Written by: Stuart Foxman
Running a company is a challenge. Figuring out how to even get that opportunity can be even tougher.
“If we’re able to provide a solid network to people who are on one of the hardest paths of their life, we can make the whole journey more productive,” says Aïko Thurlow, Associate Director of Entrepreneurship at Innovation York.
She’s referring to LaunchYU (launchyu.ca/), York University’s entrepreneurship unit. It supports entrepreneurs and their ventures, at the school and in the community.
Through LaunchYU, part of Innovation York, entrepreneurs become better positioned to develop and grow their businesses. They learn about entrepreneurship, meet like-minded individuals, and collaborate with university and industry partners.
A big part of LaunchYU is about opening doors, says Thurlow. That can mean making the right connections to a first customer, potential investors or a strategic partner.
One element, LaunchYU Accelerator, helps entrepreneurs to build, launch and scale their venture. Assistance includes bootcamps, workshops and one-on-one mentoring. In a four-month program, participants touch on everything from practice pitches, to go-to-market strategies, to financing and fundraising.
With LaunchYU Coaching, participants can take a startup to the next level. Throughout the year, seasoned coaches are available at York University (Keele campus) to help people reach important venture milestones. Personalized feedback lets entrepreneurs solve problems and hit targets at a quicker pace.
Yet another aspect is LaunchYU Experience. For York students interested in creating a startup, LaunchYU partners with the School of Administrative Studies and the Faculty of Liberal Arts and Professional Studies. In a summer program, early-stage entrepreneurs get access to workshops and mentors. That helps the students to shape their ideas, make key contacts, and build a foundation to apply for the LaunchYU Accelerator.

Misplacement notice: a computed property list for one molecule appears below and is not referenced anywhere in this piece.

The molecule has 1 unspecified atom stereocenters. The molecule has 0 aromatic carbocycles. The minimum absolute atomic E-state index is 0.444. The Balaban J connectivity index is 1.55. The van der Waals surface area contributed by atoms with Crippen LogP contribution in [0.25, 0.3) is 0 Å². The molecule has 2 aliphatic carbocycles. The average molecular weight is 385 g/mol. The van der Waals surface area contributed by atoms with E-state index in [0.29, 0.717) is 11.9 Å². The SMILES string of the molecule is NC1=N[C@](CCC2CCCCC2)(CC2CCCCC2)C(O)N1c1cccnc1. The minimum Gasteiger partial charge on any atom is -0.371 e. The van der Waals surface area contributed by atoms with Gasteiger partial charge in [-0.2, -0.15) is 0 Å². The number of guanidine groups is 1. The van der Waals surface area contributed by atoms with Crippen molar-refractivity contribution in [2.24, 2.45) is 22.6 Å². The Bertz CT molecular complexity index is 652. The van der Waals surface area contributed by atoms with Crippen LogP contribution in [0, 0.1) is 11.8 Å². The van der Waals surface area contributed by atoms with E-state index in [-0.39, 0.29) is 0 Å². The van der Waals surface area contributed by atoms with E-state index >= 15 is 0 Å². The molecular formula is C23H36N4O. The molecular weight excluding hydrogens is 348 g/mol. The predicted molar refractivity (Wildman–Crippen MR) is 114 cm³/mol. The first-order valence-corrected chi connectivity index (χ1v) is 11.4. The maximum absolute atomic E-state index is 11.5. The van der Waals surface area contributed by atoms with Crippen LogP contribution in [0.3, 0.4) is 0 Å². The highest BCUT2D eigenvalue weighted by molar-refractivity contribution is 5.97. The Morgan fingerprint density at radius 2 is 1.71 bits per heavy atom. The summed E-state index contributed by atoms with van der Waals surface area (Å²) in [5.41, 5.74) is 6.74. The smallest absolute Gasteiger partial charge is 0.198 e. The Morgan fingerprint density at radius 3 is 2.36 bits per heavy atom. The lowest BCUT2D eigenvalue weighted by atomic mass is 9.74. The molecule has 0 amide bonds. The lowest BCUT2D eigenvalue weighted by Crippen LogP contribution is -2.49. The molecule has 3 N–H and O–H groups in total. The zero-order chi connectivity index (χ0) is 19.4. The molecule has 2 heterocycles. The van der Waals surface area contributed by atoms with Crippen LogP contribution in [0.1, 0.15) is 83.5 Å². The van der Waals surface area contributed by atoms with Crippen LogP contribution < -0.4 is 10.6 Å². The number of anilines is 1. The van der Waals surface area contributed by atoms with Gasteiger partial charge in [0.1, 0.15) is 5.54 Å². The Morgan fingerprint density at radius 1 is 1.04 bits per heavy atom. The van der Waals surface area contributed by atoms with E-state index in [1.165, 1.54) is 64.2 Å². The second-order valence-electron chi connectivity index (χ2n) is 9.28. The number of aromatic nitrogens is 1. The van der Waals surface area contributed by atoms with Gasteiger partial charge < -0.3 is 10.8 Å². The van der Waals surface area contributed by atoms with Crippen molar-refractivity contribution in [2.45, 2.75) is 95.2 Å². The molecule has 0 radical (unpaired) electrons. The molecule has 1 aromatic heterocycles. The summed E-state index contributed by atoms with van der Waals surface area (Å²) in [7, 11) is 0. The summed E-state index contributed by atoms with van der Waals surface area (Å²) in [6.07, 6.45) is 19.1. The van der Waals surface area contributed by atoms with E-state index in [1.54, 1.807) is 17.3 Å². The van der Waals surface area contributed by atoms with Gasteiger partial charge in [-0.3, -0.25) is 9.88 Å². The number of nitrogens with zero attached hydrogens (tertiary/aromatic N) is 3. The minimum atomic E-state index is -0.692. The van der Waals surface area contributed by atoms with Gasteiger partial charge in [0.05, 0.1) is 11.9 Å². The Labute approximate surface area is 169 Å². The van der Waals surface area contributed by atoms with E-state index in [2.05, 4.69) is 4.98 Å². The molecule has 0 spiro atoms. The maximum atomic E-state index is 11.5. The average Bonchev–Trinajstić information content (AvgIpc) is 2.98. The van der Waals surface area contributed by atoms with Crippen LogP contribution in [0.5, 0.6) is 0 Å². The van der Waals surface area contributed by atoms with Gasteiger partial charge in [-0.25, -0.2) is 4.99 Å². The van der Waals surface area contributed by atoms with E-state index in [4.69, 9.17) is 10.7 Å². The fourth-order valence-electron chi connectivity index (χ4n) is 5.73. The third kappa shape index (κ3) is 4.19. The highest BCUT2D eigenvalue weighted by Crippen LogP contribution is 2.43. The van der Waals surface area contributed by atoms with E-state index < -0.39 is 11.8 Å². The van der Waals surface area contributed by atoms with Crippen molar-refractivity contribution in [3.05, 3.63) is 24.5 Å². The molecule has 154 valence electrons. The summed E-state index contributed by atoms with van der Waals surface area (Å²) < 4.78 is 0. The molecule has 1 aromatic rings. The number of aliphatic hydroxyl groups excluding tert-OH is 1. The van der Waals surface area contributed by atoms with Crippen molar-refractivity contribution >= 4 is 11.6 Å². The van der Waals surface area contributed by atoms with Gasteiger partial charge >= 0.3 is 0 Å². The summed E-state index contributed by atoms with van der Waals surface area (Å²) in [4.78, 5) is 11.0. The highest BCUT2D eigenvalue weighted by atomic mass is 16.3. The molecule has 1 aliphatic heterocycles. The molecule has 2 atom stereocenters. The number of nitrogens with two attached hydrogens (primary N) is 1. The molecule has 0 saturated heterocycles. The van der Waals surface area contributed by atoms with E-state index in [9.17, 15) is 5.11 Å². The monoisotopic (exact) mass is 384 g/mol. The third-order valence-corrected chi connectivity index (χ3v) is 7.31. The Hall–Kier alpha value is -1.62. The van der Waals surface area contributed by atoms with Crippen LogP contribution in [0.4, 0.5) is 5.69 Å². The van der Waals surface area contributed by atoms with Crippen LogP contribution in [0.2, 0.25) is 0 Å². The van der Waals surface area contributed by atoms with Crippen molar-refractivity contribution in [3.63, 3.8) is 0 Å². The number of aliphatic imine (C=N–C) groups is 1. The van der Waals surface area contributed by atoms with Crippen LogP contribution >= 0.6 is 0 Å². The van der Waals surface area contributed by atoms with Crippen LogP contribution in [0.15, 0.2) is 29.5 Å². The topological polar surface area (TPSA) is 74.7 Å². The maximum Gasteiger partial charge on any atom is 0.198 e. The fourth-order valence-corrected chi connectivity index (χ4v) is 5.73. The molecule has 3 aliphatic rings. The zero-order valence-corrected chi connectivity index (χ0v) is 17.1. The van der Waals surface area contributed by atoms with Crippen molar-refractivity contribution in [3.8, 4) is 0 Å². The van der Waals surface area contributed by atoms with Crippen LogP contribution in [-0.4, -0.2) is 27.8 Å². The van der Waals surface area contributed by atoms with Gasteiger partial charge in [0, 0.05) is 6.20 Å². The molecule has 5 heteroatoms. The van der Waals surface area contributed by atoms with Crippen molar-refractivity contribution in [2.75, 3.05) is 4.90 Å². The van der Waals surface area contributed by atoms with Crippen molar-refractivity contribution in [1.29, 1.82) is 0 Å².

Entrepreneurs have to be determined. Thurlow says that LaunchYU can help them to channel that hunger into something tangible.
“People can have great ideas, but your actions make you an entrepreneur. Otherwise you’re a ‘wantrepreneur’,” she says.
While LaunchYU meets many common needs, Thurlow recognizes that every startup is different. The programs are designed to support the unique requirements of each entrepreneur and venture.
LaunchYU can assist with tactical questions, such as sales or marketing options. Equally important, says Thurlow, is support with more day-to-day issues that can frustrate entrepreneurs. Like, how do you become more disciplined? Or, how do you prioritize the range of business responsibilities?
Thurlow says entrepreneurs can often have analysis paralysis; there are so many choices, and so much to do and learn, that they don’t know how to take the next step. LaunchYU helps people to break out of the pack, and learn what to focus on and why.
To help women founders in particular, Thurlow is excited about a new venture called he Entrepreneurial Leadership & Learning Alliance, or ELLA (Ellawomen.com). ELLA is led by York University in partnership with the Small Business Enterprise Centres of Markham, Richmond Hill, Vaughan and York Region. Its mission to reduce the gap of gender inequality in entrepreneurship.
Women account for only 16% of entrepreneurs in Canada. The ELLA accelerator, starting in 2020 is for high-potential women entrepreneurs – those running businesses with initial sales and traction, who are looking at scaling quickly. The six months of free support includes coaching, workshops by top experts, private sessions, exclusive networking events, and introductions to investors.
Is this a good environment in which to get a business off the ground? The support from entities like LaunchYU certainly helps. But Thurlow notes that any time is the right time if you remember something fundamental.
“An entrepreneur should be looking for an opportunity to solve people’s pain points,” Thurlow says. “As long as you can come up with a solution, it’s always a good time to start.”
Photo credit: Zlatko Cetinic, Images Made Real